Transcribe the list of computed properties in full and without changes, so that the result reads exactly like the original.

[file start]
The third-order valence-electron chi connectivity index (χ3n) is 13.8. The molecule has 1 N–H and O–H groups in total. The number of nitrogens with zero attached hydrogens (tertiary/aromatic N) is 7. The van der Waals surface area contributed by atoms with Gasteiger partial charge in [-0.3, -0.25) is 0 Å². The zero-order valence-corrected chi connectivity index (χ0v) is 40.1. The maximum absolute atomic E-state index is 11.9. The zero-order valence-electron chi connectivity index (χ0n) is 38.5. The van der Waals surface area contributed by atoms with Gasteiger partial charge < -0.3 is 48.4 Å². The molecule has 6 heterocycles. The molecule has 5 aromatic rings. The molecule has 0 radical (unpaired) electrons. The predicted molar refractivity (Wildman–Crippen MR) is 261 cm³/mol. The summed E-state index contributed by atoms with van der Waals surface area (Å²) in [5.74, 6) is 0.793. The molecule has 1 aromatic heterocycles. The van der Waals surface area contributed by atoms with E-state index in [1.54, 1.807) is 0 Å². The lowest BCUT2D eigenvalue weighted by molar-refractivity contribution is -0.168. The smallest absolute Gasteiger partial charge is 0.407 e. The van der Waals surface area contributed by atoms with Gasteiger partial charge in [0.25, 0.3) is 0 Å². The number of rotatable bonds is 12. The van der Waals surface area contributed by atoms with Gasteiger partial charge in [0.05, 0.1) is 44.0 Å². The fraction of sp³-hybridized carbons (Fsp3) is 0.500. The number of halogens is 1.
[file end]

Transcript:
The third-order valence-electron chi connectivity index (χ3n) is 13.8. The molecule has 1 N–H and O–H groups in total. The number of nitrogens with zero attached hydrogens (tertiary/aromatic N) is 7. The van der Waals surface area contributed by atoms with Gasteiger partial charge in [-0.3, -0.25) is 0 Å². The zero-order valence-corrected chi connectivity index (χ0v) is 40.1. The maximum absolute atomic E-state index is 11.9. The zero-order valence-electron chi connectivity index (χ0n) is 38.5. The van der Waals surface area contributed by atoms with Gasteiger partial charge < -0.3 is 48.4 Å². The molecule has 6 heterocycles. The molecule has 5 aromatic rings. The molecule has 0 radical (unpaired) electrons. The predicted molar refractivity (Wildman–Crippen MR) is 261 cm³/mol. The summed E-state index contributed by atoms with van der Waals surface area (Å²) in [5.74, 6) is 0.793. The molecule has 1 aromatic heterocycles. The van der Waals surface area contributed by atoms with E-state index in [1.54, 1.807) is 0 Å². The lowest BCUT2D eigenvalue weighted by molar-refractivity contribution is -0.168. The smallest absolute Gasteiger partial charge is 0.407 e. The van der Waals surface area contributed by atoms with Gasteiger partial charge in [0.25, 0.3) is 0 Å². The number of rotatable bonds is 12. The van der Waals surface area contributed by atoms with Gasteiger partial charge in [0.05, 0.1) is 44.0 Å². The fraction of sp³-hybridized carbons (Fsp3) is 0.500. The number of halogens is 1.